In 1959, this unofficial market for film industry representatives, called the 'Festival de la Rue d'Antibes', boasted screenings to rival those taking place at the Festival de Cannes. In light of its undisputed success, Minister for Culture André Malraux and Robert Favre Le Bret decided to make the market an official part of the Cannes event.
On 1 March 1960, the Festival's Executive Board discussed the Marché aux Films that was developing alongside the Festival. With the Milan film market growing ever slicker and more professional, the Board decided to give producers and buyers the facilities they needed, creating a liaison bureau in the Palais des Festivals to foster ties between foreign producers and the customs authorities, with a representative appointed to the Palais to facilitate getting copies of films to the Marché.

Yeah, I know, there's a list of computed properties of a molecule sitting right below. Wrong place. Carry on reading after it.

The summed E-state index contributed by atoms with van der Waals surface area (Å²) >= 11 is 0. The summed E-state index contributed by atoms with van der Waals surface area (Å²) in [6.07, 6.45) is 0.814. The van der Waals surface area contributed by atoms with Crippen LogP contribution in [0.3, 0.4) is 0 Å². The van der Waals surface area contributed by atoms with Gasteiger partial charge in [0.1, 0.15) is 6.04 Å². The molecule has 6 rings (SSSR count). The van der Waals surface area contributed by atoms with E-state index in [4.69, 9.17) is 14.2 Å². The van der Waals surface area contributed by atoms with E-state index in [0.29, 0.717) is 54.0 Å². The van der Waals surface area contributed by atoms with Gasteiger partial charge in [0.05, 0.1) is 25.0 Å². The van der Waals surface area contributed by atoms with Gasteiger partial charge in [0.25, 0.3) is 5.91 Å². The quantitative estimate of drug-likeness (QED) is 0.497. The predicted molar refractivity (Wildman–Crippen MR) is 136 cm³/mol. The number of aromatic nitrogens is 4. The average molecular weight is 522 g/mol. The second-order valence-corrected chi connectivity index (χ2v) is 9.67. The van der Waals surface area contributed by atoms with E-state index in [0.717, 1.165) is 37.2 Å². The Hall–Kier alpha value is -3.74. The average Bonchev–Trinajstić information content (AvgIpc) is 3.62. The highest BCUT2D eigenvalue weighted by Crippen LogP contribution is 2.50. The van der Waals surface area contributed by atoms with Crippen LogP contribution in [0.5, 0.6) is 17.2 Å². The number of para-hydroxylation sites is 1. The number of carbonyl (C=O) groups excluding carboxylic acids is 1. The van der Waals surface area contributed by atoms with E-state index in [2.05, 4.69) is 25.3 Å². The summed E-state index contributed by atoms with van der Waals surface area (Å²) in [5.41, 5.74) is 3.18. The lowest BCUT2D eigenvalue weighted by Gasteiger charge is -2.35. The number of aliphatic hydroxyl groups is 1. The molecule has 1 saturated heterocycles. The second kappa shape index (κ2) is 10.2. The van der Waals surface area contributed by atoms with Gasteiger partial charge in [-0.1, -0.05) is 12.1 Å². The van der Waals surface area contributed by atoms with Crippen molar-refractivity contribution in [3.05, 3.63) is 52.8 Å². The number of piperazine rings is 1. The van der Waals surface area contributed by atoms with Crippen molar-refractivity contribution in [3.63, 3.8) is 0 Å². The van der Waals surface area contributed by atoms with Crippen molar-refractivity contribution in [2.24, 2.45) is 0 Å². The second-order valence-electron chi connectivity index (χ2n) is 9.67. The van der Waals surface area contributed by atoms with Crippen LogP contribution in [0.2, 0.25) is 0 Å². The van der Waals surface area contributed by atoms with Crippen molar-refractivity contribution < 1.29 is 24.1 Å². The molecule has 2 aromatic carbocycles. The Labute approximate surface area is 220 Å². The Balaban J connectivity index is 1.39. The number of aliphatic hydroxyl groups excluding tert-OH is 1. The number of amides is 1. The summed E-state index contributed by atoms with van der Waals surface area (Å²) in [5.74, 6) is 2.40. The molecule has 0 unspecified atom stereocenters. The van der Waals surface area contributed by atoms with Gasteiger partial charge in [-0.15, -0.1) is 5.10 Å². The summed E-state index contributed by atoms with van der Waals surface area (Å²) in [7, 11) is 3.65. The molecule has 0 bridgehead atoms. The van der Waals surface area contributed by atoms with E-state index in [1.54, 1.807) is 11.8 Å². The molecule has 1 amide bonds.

Initially, the Marché developed organically, with a few dozen participants and a single projection room to seat around 20 guests, built from wood and canvas and located on the rooftop of the old Palais.
When the Marché du Film first launched, a few disgruntled voices made themselves heard, in particular film critics who accused the Festival of becoming a 'film fair' that prioritised the commercial aspects of the industry. Luckily, other journalists recognised the Marché for what it was: a central component of ensuring the Festival could grow.
As ever in Cannes, the press whipped up a media storm, and rumours ran rife.